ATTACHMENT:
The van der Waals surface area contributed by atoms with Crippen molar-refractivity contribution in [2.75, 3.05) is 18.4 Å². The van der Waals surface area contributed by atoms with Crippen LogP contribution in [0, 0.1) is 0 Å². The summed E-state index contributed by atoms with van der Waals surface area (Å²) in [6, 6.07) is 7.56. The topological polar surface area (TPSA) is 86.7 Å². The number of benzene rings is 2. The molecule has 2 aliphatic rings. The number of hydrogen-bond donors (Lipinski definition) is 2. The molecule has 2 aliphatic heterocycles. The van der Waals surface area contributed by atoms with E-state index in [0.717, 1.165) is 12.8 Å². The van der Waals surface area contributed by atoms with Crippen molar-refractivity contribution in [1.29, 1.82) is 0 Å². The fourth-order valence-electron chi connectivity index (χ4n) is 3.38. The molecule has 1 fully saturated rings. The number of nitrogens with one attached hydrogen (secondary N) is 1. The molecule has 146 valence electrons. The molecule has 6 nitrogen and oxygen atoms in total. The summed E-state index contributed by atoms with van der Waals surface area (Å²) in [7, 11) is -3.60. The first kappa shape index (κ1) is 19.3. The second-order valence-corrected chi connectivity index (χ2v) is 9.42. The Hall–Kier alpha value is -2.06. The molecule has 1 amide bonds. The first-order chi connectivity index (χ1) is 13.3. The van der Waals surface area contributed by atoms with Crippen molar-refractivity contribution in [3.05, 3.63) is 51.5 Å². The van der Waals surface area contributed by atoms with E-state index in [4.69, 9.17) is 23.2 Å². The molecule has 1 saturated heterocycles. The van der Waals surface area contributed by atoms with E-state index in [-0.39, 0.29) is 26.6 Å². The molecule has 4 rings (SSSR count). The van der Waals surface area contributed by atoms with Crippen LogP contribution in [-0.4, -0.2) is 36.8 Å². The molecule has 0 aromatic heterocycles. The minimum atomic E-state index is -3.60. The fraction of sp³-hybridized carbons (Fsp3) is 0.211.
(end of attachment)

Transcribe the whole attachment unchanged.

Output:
The van der Waals surface area contributed by atoms with Crippen molar-refractivity contribution in [2.75, 3.05) is 18.4 Å². The van der Waals surface area contributed by atoms with Crippen LogP contribution in [0, 0.1) is 0 Å². The summed E-state index contributed by atoms with van der Waals surface area (Å²) in [6, 6.07) is 7.56. The topological polar surface area (TPSA) is 86.7 Å². The number of benzene rings is 2. The molecule has 2 aliphatic rings. The number of hydrogen-bond donors (Lipinski definition) is 2. The molecule has 2 aliphatic heterocycles. The van der Waals surface area contributed by atoms with E-state index in [0.717, 1.165) is 12.8 Å². The van der Waals surface area contributed by atoms with Crippen molar-refractivity contribution in [1.29, 1.82) is 0 Å². The fourth-order valence-electron chi connectivity index (χ4n) is 3.38. The molecule has 1 fully saturated rings. The number of nitrogens with one attached hydrogen (secondary N) is 1. The molecule has 146 valence electrons. The molecule has 6 nitrogen and oxygen atoms in total. The summed E-state index contributed by atoms with van der Waals surface area (Å²) in [7, 11) is -3.60. The first kappa shape index (κ1) is 19.3. The second-order valence-corrected chi connectivity index (χ2v) is 9.42. The Hall–Kier alpha value is -2.06. The molecule has 1 amide bonds. The first-order chi connectivity index (χ1) is 13.3. The van der Waals surface area contributed by atoms with Crippen molar-refractivity contribution in [3.05, 3.63) is 51.5 Å². The van der Waals surface area contributed by atoms with E-state index in [4.69, 9.17) is 23.2 Å². The molecule has 1 saturated heterocycles. The van der Waals surface area contributed by atoms with E-state index in [-0.39, 0.29) is 26.6 Å². The molecule has 4 rings (SSSR count). The van der Waals surface area contributed by atoms with Crippen LogP contribution in [-0.4, -0.2) is 36.8 Å². The molecule has 0 aromatic heterocycles. The minimum atomic E-state index is -3.60. The fraction of sp³-hybridized carbons (Fsp3) is 0.211.